The Middle Infield
If there’s been a story to come out of Spring Training so far, it’s probably been Eric Wedge‘s comments about opening up the shortstop job for competition, with Brendan Ryan expected to see time there and Jack Wilson to get some work at second base. Could we be seeing another Figgins-Lopez scenario where the team switches two players between the positions they were expected to play?
I don’t think so, and in the end, I don’t think any of this means anything. The reality is that the Mariners don’t really have two starting middle infielders, and they probably won’t all year. They intentionally built a three man rotation that gives them some depth and flexibility, and while those three names might not stay the same all year, I’d expect the allocation of playing time will follow a similar pattern.
Jack Wilson and Brendan Ryan will share time at shortstop. Wilson isn’t an everyday player – we all know that. No team in their right mind would go into the season planning on Wilson playing more than 120 or 130 games, and that’s a best case scenario. With his nagging injuries, Wilson’s going to need frequent days off, and Ryan will play shortstop on the days that Wilson sits. Given this inevitability, it’s natural for Ryan to get reps at shortstop this spring. It would be weird if they didn’t play him there.
At second base, Ryan will likely split time with Adam Kennedy to start the year. Kennedy gives the team a left-handed bat that they can slide into the line-up and a capable defender at second base. When Ryan shifts over to shortstop, or when they want another LH bat in the line-up, they’ll put Kennedy in at second base. Those three will share two jobs, giving Eric Wedge some ability to play with match-ups and keep Wilson off the field regularly.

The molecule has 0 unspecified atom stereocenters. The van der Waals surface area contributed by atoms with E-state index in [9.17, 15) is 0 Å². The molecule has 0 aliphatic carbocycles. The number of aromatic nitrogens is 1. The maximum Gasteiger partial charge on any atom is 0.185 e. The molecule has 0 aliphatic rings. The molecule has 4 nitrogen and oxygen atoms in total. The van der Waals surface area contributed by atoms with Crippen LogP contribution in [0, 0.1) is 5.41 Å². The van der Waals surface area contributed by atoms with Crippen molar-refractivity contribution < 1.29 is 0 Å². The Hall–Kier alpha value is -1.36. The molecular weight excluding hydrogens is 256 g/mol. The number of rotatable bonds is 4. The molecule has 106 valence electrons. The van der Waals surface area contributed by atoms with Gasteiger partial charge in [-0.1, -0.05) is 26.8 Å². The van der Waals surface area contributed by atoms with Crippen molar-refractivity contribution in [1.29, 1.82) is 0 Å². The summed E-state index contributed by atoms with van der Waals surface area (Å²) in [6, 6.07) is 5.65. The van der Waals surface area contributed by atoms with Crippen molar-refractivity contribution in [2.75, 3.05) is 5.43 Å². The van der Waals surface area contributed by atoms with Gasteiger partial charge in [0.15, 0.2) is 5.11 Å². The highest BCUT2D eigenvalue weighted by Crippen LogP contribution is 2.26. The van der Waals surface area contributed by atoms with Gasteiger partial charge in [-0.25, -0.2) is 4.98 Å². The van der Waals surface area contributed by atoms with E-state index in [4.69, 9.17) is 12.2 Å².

It also sets them up for the expected summer transition. Sometime in June, Dustin Ackley will pass the expected threshold for Super-Two status, and the team will be able to call him up (if he’s performing well in Tacoma) without worrying about escalating his paychecks too quickly. At that point, they’ll have a couple of options. If Jack Wilson is playing well and has re-established some trade value, they’ll be able to move him to a contender, save some cash, maybe get a prospect, and create playing time for Ackley. Ryan would slide into the everyday shortstop role at that point, with Ackley taking over most of the second base duties. Kennedy would become more of a reserve than a part of a job share.
Alternately, if Wilson is doing his continued impression of an old man, and the M’s find that there isn’t much of a market for his services, they could jettison Kennedy in order to promote Ackley, make Ryan the full-time shortstop, and move Wilson into a reserve SS/2B role. Ryan and Ackley are the two guys with a future in the organization, so if the team gets to a buiilding-for-2012 point in June or July, Wilson will likely either be traded or see his role reduced in order to accommodate more playing time for the other two. In that role, it would help if Wilson could play second base if need be, which is likely why he’s getting work there this spring.
The alignments we’re seeing don’t appear to me to be the signs of any real change in thought on how the situation will be handled. Instead, it simply seems like the logical way to prepare several players to share two jobs. As long as the organization is working on building up Jack Wilson’s trade value, moving him permanently to second base would be a poor idea, as it would signal to other teams that they felt his range had been reduced. Teams are far more frequently in the market for shortstops (a position where talent is in short supply) than second baseman, so swapping Ryan and Wilson would mostly serve to downgrade the team’s ability to get something for Wilson this summer. I just don’t think we’ll see the club go with Ryan at shortstop and Wilson at second very often, and overall, I don’t think this is really all that newsworthy.
But, hey, it’s February and they’re just stretching, so this is what we get for now.